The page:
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Lead Image © Michael Roder, Fotolia.com

Software-defined networking in OpenStack with the Neutron module

Neutron Dance

Article from ADMIN 34/2016
In classical network settings, software-defined networking (SDN) is a nice add-on, but in clouds, virtual networks are an essential part of the environment. OpenStack integrates SDN technology through the Neutron module.

If you have studied the SDN, you probably know something about cloud computing. SDN would not be as widespread as it is today if cloud solutions such as OpenNebula or OpenStack did not include SDN as an integral component. This article takes a look at Neutron, the OpenStack module that handles SDN management.

SDN Basics

SDN means decoupling management functionality in the network from the switch hardware. Only dumb switches appear in SDN environments: Their task is merely to forward packets from one port to another. They do not split the network into logical segments.

The reason for this simplicity is the need for automation. The configuration of a conventional switch is mostly static; only an admin can change it. But clouds are supposed to work as automatically as possible, and it would be impractical in a cloud to have to change the switch configuration for a new virtual local area network (VLAN) manually once a new customer registers.

Rather than depending on switches, the VLAN function for clouds is provided by the individual computers of the installation. Whatever runs on the computers of the cloud can be configured and automated from the cloud.

The key to SDN is two cloud components: On the one hand, an API interface, typically using the RESTful principle, fields commands from the users, and, on the other hand, agents usually implement the desired configurations on the hosts.

Under the hood, Open vSwitch is almost always used to implement virtual switches on each host. The agents of the cloud solutions thus define a suitable Open vSwitch configuration on the hosts and empower customers to operate virtual networks.

What sounds complicated in theory is easily explained based on the example of OpenStack Neutron. Neutron is the OpenStack SDN component responsible for ensuring that virtual machines (VMs) have a functioning network, that is, a virtual customer network as well as a connection to the outside world.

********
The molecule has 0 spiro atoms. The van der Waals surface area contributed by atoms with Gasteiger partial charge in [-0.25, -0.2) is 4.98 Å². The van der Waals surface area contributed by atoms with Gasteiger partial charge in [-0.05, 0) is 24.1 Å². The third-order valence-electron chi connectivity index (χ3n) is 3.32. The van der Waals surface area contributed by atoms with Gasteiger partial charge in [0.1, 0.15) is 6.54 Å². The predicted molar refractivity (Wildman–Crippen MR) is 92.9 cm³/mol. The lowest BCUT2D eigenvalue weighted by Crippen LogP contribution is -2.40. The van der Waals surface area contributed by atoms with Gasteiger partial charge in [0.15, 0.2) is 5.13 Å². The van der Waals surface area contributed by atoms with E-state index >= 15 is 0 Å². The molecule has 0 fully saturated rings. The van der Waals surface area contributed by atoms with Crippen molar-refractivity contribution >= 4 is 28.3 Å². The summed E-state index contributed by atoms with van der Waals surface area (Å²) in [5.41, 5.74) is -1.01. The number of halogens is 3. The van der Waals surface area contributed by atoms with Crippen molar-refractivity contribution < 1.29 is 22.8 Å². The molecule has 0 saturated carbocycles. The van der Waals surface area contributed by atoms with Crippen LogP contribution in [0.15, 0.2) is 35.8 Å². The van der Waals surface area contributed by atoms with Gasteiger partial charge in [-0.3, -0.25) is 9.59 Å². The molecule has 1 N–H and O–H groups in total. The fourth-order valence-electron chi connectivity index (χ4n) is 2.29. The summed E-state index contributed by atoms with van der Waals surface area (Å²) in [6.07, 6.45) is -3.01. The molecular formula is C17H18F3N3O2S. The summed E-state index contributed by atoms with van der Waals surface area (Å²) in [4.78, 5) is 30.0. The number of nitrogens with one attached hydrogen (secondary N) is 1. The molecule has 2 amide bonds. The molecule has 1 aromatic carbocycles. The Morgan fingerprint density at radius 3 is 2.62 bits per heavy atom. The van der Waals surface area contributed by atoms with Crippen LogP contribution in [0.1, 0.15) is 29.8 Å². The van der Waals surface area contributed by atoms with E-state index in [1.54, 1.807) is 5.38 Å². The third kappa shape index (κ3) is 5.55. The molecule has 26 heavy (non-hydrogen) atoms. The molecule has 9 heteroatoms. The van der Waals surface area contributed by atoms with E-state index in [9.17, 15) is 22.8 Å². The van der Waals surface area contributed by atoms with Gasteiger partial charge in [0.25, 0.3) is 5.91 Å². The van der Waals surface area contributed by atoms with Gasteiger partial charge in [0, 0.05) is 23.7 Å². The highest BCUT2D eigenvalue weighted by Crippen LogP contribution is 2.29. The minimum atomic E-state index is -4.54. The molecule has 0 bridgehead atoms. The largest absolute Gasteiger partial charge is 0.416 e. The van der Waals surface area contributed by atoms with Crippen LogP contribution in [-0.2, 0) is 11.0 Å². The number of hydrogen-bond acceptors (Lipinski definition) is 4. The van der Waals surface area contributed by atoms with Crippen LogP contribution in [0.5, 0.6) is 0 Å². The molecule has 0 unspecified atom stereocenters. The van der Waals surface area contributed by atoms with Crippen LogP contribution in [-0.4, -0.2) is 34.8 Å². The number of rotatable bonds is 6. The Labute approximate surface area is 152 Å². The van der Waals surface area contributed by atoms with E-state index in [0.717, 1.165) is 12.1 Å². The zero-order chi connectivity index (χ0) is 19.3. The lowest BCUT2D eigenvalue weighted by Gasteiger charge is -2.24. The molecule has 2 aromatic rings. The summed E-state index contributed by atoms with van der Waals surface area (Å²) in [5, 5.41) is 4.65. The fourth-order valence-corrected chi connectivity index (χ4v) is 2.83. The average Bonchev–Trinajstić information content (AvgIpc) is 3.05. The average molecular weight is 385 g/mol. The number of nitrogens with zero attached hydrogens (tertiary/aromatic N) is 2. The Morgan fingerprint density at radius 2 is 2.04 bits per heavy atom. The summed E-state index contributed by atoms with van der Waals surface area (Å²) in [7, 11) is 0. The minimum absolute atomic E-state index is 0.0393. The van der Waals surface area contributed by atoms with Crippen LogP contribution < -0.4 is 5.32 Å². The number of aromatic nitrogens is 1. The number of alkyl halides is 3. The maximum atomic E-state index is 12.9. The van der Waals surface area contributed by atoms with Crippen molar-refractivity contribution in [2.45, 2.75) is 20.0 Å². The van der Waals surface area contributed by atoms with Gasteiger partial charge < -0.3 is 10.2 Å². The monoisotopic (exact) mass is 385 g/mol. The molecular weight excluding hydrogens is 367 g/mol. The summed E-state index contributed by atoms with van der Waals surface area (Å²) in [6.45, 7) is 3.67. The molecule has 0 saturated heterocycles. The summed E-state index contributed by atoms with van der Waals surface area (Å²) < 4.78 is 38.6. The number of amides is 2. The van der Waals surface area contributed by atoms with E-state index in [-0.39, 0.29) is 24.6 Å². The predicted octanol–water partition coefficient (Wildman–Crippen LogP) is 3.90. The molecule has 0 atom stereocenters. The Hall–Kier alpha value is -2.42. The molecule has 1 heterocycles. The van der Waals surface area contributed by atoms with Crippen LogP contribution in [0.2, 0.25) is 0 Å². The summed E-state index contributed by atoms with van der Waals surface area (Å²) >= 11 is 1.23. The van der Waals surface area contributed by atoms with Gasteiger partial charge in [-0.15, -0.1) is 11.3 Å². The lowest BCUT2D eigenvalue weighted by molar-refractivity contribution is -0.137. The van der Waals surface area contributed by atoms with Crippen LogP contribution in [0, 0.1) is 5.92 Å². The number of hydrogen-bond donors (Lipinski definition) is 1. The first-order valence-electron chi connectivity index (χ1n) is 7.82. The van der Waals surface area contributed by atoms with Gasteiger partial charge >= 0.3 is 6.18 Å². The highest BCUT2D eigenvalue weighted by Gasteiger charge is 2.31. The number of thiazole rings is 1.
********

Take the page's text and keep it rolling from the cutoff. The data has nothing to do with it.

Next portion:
Neutron As an Abstraction Layer

Neutron acts as an abstraction layer with its own plugin mechanism, which gives it the flexibility to incorporate Open vSwitch [1], MidoNet by Midokura [2], OpenContrail [3] by Juniper, and other SDN solutions – Neutron has a plugin for almost all SDN approaches on the market.

Variety also has disadvantages: In many cases, Neutron beginners do not know where to start to understand the solution. This article examines a standard setup with Open vSwitch. For completeness, I should mention that OpenStack developers do not unconditionally recommend the Open vSwitch version for production use.

SDN in OpenStack the API

To understand the principle of SDN in OpenStack, you need to understand OpenStack Neutron. The Neutron server is a RESTful-based API in typical OpenStack style.

The Neutron API is the point of contact for any request relating to the SDN configuration in an OpenStack cloud: If a customer wants to create a virtual network via a web interface or Neutron command, the command ends up with the Neutron server. Nova, the OpenStack component that is responsible for managing VMs, talks to Neutron when a virtual port is needed for a new VM. Neutron also plays the role of assigning public IP addresses to VMs.

The Neutron server actually does very little work by itself. Although the specification defines the API commands that clients need for certain tasks, the server does not even implement the commands in a specific configuration for specific servers. Instead, Neutron has a plugin interface (Figures 1 and 2), which you can use to retroactively load external functions.

Figure 1: Neutron itself only provides the API interface and retrofits the actual SDN functionality via a plugin (shown here: MidoNet).
Figure 2: An SDN plugin usually needs its own configuration to access the API for the SDN solution.

Neutron itself has a number of plugins. For the standard scenario, you'll find a plugin that expands Neutron to include Open vSwitch features. Other plugins support communication between Neutron and components such as the MidoNet API or OpenContrail by Juniper. The current Neutron plugin interface, Modular Layer 2 (ML2), theoretically even allows several neutron plugins to operate at the same time. In practice, such setups are never implemented.

The Neutron Server, now extended to include an SDN plugin, acts as a central source of knowledge for all SDN-related information in OpenStack. But this is only half the job: On the hosts that ultimately run VMs, you somehow need to transfer the configuration stored in the Neutron database to the system configuration. To do this, the Neutron developers devised a solution where agents are available for the Neutron server on the hypervisor hosts: These agents receive their instructions from the Neutron server and then configure the target system as defined by the Neutron server.

The default setup with Open vSwitch supports a large number of agents in Neutron: The L2 agent converts the Open vSwitch configuration on the hypervisor hosts and ensures that VMs on the same customer networks can communicate across the nodes. The DHCP agent supplies local dynamic IP addresses to VMs. The L3 agent acts as an interface to the Internet gateway node.

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